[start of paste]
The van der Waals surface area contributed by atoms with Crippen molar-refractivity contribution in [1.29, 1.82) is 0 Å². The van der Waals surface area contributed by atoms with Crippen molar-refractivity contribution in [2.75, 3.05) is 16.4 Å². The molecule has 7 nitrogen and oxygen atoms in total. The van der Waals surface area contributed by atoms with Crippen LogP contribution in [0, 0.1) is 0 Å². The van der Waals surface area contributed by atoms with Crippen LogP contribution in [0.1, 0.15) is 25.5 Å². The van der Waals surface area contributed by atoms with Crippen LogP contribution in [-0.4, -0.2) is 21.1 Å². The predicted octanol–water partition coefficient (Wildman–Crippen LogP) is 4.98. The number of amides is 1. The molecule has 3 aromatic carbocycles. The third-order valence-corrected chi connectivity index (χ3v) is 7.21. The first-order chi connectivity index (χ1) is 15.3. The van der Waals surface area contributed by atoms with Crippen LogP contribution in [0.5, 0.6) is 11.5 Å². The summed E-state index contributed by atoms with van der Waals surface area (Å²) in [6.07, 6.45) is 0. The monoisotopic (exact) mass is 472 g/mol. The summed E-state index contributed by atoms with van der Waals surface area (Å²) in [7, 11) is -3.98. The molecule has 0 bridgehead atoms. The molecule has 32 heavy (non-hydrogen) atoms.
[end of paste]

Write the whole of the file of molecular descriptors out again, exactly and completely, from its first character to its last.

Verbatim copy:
The van der Waals surface area contributed by atoms with Crippen molar-refractivity contribution in [1.29, 1.82) is 0 Å². The van der Waals surface area contributed by atoms with Crippen molar-refractivity contribution in [2.75, 3.05) is 16.4 Å². The molecule has 7 nitrogen and oxygen atoms in total. The van der Waals surface area contributed by atoms with Crippen LogP contribution in [0, 0.1) is 0 Å². The van der Waals surface area contributed by atoms with Crippen LogP contribution in [0.1, 0.15) is 25.5 Å². The van der Waals surface area contributed by atoms with Crippen LogP contribution in [-0.4, -0.2) is 21.1 Å². The predicted octanol–water partition coefficient (Wildman–Crippen LogP) is 4.98. The number of amides is 1. The molecule has 3 aromatic carbocycles. The third-order valence-corrected chi connectivity index (χ3v) is 7.21. The first-order chi connectivity index (χ1) is 15.3. The van der Waals surface area contributed by atoms with Crippen LogP contribution in [0.5, 0.6) is 11.5 Å². The summed E-state index contributed by atoms with van der Waals surface area (Å²) in [6.07, 6.45) is 0. The monoisotopic (exact) mass is 472 g/mol. The summed E-state index contributed by atoms with van der Waals surface area (Å²) in [7, 11) is -3.98. The molecule has 0 bridgehead atoms. The molecule has 32 heavy (non-hydrogen) atoms.